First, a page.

It’ll make you stop and think

I’ve (we’ve) talked a lot about the auto industry in recent weeks. We have speculated as to the potentially massive economic benefit that would accrue to this region if we were able to attract one.

I have also noted that almost every new auto manufacturing investment in the U.S. in the last 15 years has gone to the southern US and locations as far away from Michigan as possible while in Canada, vitually all the investments in this sector have been concentrated in southern Ontario.

Well now I have a little statistic to put this whole thing into perspective. The automobile industry in August accounted for 12% of Canada’s total manufacturing output. Imagine that. An industry concentrated within a couple hours drive of Toronto accounts for more manufacturing output than Newfoundland and Labrador, Prince Edward Island, Nova Scotia, New Brunswick,
Manitoba, Saskatchewan, Yukon and the Northwest Territories including Nunavut combined.

The entire manufacturing shipments from all of Atlantic Canada account for 5% of the Canadian total.

I think we should skip a step. Instead of cramming all that investment into Ontario, raiding Atlantic Canada’s best and brightest workers, and then shipping 10% of their paycheques back to us in the form of Equalization. How about putting a few of those jobs down here instead?

As I have said many times, I am not talking about taking investment out of Ontario. If we have $20 billion per year in foreign investment into Canada and 60% goes to Ontario and 1% goes to New Brunswick. How about raising the investment to $30 billion – Ontario can keep its share and the new money can be pumped into Atlantic Canada.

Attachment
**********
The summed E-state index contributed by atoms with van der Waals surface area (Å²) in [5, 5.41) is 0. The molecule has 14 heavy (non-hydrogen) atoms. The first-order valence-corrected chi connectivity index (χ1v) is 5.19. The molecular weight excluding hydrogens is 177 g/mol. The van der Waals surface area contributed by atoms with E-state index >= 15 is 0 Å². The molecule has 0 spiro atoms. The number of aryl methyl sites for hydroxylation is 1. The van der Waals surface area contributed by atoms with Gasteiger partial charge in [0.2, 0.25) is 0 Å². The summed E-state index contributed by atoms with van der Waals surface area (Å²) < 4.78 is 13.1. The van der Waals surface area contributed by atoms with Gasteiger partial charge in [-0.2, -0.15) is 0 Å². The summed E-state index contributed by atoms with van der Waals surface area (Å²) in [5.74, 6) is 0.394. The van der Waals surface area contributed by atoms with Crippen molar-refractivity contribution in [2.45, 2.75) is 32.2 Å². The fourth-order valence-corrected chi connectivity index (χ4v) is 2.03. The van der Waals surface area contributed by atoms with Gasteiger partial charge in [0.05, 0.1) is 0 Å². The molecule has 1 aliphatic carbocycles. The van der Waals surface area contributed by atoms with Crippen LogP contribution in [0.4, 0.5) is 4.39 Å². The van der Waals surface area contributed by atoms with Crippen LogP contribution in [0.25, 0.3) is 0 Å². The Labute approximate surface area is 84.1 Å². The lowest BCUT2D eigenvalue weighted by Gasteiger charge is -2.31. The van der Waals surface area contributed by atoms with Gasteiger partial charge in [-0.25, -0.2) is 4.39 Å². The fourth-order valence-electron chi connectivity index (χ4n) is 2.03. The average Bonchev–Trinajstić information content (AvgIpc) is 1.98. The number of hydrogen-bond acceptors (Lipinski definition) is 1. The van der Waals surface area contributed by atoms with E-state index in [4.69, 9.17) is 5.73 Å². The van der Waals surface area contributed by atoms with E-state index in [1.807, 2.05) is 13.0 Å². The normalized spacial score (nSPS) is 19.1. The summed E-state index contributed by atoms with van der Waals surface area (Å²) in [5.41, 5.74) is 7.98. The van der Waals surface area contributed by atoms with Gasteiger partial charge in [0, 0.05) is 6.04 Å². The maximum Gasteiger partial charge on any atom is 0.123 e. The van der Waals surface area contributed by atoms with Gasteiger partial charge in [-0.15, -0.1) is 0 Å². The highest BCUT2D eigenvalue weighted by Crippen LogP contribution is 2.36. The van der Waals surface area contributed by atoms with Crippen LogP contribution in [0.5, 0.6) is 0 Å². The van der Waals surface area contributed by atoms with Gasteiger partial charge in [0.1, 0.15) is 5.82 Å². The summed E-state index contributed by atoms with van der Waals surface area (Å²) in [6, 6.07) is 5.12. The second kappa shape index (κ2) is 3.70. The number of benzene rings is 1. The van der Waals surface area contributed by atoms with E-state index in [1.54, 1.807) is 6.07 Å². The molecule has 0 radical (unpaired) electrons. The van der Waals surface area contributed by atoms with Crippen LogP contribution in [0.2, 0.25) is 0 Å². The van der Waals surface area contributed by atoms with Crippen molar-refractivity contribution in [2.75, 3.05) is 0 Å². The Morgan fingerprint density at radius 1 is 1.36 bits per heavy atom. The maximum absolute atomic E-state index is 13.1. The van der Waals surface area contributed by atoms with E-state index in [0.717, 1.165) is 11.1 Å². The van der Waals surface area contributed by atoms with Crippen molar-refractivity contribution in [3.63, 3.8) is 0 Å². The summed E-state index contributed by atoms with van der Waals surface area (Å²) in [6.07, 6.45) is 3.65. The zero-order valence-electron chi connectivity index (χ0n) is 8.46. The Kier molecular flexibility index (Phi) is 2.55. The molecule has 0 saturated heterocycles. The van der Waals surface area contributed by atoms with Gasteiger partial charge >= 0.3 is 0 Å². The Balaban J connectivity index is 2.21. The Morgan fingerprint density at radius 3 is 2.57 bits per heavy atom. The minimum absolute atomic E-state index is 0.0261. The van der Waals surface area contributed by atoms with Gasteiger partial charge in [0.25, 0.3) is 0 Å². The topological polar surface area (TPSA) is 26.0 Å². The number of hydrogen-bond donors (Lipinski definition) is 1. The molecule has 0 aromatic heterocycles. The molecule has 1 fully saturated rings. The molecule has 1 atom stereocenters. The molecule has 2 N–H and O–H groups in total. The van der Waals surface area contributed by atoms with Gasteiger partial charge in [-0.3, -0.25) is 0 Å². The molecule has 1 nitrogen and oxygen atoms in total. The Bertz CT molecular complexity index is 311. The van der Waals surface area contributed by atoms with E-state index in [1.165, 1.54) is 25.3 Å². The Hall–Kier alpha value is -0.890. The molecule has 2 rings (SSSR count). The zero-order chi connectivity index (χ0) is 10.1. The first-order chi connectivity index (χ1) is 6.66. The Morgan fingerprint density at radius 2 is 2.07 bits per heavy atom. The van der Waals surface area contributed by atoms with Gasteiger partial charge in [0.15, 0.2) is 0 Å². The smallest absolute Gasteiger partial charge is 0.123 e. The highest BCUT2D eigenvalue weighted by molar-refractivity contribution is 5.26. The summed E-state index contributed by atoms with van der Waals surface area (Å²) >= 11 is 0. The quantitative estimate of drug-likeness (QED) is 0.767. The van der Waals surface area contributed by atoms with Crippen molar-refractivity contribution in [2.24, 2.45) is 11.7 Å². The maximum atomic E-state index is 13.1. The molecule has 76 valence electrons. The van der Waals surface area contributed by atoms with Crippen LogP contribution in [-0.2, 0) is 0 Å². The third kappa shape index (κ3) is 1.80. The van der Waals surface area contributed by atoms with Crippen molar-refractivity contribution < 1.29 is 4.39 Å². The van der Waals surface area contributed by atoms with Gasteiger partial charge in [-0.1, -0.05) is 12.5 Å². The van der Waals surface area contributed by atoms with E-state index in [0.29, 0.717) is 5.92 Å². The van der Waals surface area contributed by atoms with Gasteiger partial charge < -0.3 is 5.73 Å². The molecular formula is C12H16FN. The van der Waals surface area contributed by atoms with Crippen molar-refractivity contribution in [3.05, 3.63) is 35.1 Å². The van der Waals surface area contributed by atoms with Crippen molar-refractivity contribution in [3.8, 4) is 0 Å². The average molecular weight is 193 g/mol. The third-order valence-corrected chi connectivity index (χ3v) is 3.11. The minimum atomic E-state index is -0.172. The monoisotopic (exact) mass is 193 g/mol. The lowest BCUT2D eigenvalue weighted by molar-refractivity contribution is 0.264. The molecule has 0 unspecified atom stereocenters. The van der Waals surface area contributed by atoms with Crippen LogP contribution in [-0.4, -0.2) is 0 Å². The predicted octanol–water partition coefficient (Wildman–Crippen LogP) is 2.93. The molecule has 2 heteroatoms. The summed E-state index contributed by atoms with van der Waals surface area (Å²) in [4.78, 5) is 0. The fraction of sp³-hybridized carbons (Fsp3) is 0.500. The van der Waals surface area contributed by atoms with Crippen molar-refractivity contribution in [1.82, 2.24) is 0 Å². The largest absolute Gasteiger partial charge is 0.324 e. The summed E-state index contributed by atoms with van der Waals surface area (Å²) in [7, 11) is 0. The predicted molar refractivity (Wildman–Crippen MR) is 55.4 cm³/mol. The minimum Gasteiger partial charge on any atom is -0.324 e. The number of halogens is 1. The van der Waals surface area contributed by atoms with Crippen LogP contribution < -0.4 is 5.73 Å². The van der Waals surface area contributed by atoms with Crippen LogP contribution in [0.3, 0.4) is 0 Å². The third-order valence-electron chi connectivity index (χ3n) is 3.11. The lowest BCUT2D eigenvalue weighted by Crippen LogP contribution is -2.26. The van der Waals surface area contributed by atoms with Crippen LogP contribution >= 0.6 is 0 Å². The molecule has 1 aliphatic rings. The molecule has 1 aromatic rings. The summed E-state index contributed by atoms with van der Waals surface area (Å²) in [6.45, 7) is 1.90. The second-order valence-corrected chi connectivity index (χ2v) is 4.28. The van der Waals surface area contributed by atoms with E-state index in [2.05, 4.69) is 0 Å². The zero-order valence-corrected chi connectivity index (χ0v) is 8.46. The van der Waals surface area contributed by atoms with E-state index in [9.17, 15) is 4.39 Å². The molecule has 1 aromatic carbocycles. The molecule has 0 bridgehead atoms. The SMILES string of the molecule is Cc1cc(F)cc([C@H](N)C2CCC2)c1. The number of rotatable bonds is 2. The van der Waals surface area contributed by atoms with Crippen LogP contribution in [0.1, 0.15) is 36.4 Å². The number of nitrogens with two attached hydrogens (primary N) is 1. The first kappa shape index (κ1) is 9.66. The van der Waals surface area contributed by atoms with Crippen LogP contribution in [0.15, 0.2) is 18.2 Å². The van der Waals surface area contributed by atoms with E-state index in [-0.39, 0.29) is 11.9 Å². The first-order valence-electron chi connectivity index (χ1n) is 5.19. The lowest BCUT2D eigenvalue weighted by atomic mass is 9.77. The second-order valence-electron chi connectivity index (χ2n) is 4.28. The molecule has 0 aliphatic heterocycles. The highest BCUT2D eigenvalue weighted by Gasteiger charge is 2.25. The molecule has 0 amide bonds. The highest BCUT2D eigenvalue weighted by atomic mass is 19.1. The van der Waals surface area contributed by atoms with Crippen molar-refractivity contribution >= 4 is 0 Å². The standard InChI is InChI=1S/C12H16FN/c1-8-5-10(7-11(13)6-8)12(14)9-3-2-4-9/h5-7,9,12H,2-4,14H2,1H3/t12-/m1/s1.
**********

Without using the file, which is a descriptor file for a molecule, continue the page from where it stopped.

Wishful and naive thinking, eh?

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0 Responses to It’ll make you stop and think

  1. vivenewbrunswick says:

    Very wishful and naive, but I think it should really be a rallying cry for economic investment in both the east and the west. As Savoie mentioned in the quotes, what makes the states different is that you have equal representation in the senate for regional development. I think the idea of an american president campaigning to bring a company to one specific area of the country is quite alien down there. Here it’s just a reminder of why so many people are PO’ed in this confederation. Ironically, many who are the best off (Alberta) and have gained the most (Quebec)are often the biggest complainers. Especially ironic is that we see so much funding and economic incentives going into a province which may not even be part of the country for long.

    There is a very successful political series out west called “Does your vote count?” or some such thing. I was glancing through one of the books and one of the biggest complaints was about the EI program and how it created ‘dependant’ workers. I’m not going to get into a debate about it, what was interesting in this western series of studies was how the chief complaint (from a Saskatchewan economist, who is called ‘above reproach’) concerned “seasonal workers”. What is interesting is that they make the specific point of how the fishing and lumber industries were called seasonal. This was very bad, according to them, but what was interesting is that nowhere in their did they argue about FARMERS being seasonal workers. It was just assumed farming was seasonal, but fishing and lumber shouldn’t be seasonal since it would create ‘an industry of dependance’ out east. So once again we see how the east and west are kept apart idealogically when they should be trying to work together.